Sending Max to investigate new locations also results in some trial and error sequences. Probably the most irritating puzzle is Henry’s overcoming his fear of holes by putting his hand into various openings of statues across the island. This is followed up by a rain dance that can only be completed by using the right combinations of moves, i.e. if one messes up even once (without knowing why), one has to do it all over again.
Looks and sounds of the future past
The game’s art style is rather unique, mixing hand-drawn with brushed painting backgrounds and characters, but it’s also divisive due to them looking like dolls, which is made even worse by the looping animations. Still, there are some rather beautiful locations, especially on the new planet that add to the atmosphere of being a true adventurer.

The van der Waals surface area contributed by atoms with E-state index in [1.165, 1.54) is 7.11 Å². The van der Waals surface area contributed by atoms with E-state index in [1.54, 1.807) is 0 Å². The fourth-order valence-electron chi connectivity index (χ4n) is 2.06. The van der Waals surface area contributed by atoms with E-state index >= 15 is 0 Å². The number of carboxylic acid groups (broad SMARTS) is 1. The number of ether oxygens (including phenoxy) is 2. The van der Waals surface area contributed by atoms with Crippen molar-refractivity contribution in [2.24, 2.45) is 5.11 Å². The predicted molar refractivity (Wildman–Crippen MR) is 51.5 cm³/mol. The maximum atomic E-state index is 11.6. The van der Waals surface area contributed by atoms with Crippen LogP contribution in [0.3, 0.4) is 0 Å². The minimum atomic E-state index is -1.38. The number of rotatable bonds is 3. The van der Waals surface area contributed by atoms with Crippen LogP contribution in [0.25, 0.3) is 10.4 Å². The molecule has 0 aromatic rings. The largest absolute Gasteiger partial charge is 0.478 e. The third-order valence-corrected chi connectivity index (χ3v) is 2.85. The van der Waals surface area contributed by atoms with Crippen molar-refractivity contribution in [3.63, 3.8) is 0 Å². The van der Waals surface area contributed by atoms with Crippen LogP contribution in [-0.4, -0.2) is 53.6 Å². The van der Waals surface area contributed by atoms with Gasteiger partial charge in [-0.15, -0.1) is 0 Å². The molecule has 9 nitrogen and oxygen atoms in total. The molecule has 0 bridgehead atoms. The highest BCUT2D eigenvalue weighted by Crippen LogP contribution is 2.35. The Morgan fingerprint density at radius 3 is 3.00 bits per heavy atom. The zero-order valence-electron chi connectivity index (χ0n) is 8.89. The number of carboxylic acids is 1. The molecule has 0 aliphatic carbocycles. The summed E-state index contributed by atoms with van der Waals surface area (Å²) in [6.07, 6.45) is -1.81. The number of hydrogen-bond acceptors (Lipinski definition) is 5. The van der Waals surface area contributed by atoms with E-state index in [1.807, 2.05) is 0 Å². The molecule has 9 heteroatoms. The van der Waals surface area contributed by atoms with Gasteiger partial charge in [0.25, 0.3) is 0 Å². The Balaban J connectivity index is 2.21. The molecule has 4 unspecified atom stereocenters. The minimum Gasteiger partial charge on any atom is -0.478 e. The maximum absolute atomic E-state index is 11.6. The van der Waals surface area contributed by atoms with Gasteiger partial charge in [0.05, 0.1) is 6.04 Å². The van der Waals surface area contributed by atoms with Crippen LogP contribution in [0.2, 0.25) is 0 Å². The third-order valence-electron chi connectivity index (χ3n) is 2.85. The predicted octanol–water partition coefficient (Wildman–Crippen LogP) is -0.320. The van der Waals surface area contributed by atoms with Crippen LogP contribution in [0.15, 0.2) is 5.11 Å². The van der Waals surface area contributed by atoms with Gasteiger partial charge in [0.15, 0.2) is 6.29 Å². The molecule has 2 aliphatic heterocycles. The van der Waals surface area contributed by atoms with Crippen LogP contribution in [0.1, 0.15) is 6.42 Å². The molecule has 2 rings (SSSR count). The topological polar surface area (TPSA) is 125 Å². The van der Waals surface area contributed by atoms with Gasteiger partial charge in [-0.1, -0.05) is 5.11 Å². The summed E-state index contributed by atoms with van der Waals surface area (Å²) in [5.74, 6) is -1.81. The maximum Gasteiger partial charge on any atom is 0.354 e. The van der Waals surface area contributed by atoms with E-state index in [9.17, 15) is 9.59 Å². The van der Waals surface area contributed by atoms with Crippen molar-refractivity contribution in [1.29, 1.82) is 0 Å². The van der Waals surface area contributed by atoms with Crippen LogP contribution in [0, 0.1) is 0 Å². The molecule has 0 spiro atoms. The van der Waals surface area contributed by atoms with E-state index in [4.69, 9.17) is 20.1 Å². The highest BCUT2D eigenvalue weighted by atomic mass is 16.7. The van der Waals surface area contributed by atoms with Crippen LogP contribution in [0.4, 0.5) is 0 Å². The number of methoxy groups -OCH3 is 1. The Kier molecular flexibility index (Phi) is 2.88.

The same can’t be said about the sound design, with the score mostly being similar to repetitive elevator music and the voice acting, while having good actors and actresses, having some awkward pauses between dialogues.
A long adventure for the patient ones
Mutropolis has a great premise with its lost civilization setting and learning about or rather misunderstanding humanity’s past. The characters are quite fun to be around with and the story has some interesting moments, but it’s all brought down by a puzzle design that makes progress cumbersome. There are a few nice conundrums, but one is still stuck too often.
Presentation-wise it’s something of a mixed bag as well, with a nice art style, but unspectacular music and not always convincing voice acting. All in all, it’s a pretty long game with about 10 hours playtime, but it only comes recommended to those who can live and persevere with its shortcomings.